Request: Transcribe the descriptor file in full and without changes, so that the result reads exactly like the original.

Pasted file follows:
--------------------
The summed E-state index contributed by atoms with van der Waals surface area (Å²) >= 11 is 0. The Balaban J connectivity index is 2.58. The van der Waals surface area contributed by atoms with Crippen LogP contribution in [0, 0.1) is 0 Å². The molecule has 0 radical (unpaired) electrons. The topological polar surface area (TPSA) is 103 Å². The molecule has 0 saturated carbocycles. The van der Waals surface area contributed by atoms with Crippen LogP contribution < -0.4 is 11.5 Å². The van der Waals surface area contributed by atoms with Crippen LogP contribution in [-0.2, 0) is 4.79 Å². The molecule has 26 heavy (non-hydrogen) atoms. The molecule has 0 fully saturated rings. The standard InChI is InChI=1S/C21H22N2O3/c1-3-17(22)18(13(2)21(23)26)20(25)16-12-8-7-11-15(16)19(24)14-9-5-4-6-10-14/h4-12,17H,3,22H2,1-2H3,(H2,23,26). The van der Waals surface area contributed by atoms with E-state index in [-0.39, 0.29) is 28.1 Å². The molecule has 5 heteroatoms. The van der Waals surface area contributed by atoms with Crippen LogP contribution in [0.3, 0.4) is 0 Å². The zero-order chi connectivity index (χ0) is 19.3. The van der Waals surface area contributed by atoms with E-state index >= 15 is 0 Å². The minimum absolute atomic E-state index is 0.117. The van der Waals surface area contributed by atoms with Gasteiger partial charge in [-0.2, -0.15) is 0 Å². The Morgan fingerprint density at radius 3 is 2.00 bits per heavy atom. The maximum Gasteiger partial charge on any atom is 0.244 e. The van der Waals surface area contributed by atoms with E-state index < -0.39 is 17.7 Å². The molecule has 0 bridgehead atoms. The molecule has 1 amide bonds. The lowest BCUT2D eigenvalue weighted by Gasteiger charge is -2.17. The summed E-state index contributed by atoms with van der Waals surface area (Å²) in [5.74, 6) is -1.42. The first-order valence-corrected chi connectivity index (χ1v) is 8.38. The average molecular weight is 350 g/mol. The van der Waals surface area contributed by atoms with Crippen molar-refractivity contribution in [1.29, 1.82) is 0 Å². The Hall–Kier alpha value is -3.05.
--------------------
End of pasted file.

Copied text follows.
The summed E-state index contributed by atoms with van der Waals surface area (Å²) >= 11 is 0. The Balaban J connectivity index is 2.58. The van der Waals surface area contributed by atoms with Crippen LogP contribution in [0, 0.1) is 0 Å². The molecule has 0 radical (unpaired) electrons. The topological polar surface area (TPSA) is 103 Å². The molecule has 0 saturated carbocycles. The van der Waals surface area contributed by atoms with Crippen LogP contribution < -0.4 is 11.5 Å². The van der Waals surface area contributed by atoms with Crippen LogP contribution in [-0.2, 0) is 4.79 Å². The molecule has 26 heavy (non-hydrogen) atoms. The molecule has 0 fully saturated rings. The standard InChI is InChI=1S/C21H22N2O3/c1-3-17(22)18(13(2)21(23)26)20(25)16-12-8-7-11-15(16)19(24)14-9-5-4-6-10-14/h4-12,17H,3,22H2,1-2H3,(H2,23,26). The van der Waals surface area contributed by atoms with E-state index in [-0.39, 0.29) is 28.1 Å². The molecule has 5 heteroatoms. The van der Waals surface area contributed by atoms with Crippen LogP contribution in [0.3, 0.4) is 0 Å². The zero-order chi connectivity index (χ0) is 19.3. The van der Waals surface area contributed by atoms with E-state index >= 15 is 0 Å². The minimum absolute atomic E-state index is 0.117. The van der Waals surface area contributed by atoms with Gasteiger partial charge in [-0.2, -0.15) is 0 Å². The Morgan fingerprint density at radius 3 is 2.00 bits per heavy atom. The maximum Gasteiger partial charge on any atom is 0.244 e. The van der Waals surface area contributed by atoms with E-state index < -0.39 is 17.7 Å². The molecule has 0 bridgehead atoms. The molecule has 1 amide bonds. The lowest BCUT2D eigenvalue weighted by Gasteiger charge is -2.17. The summed E-state index contributed by atoms with van der Waals surface area (Å²) in [5.74, 6) is -1.42. The first-order valence-corrected chi connectivity index (χ1v) is 8.38. The average molecular weight is 350 g/mol. The van der Waals surface area contributed by atoms with Crippen molar-refractivity contribution in [1.29, 1.82) is 0 Å². The Hall–Kier alpha value is -3.05.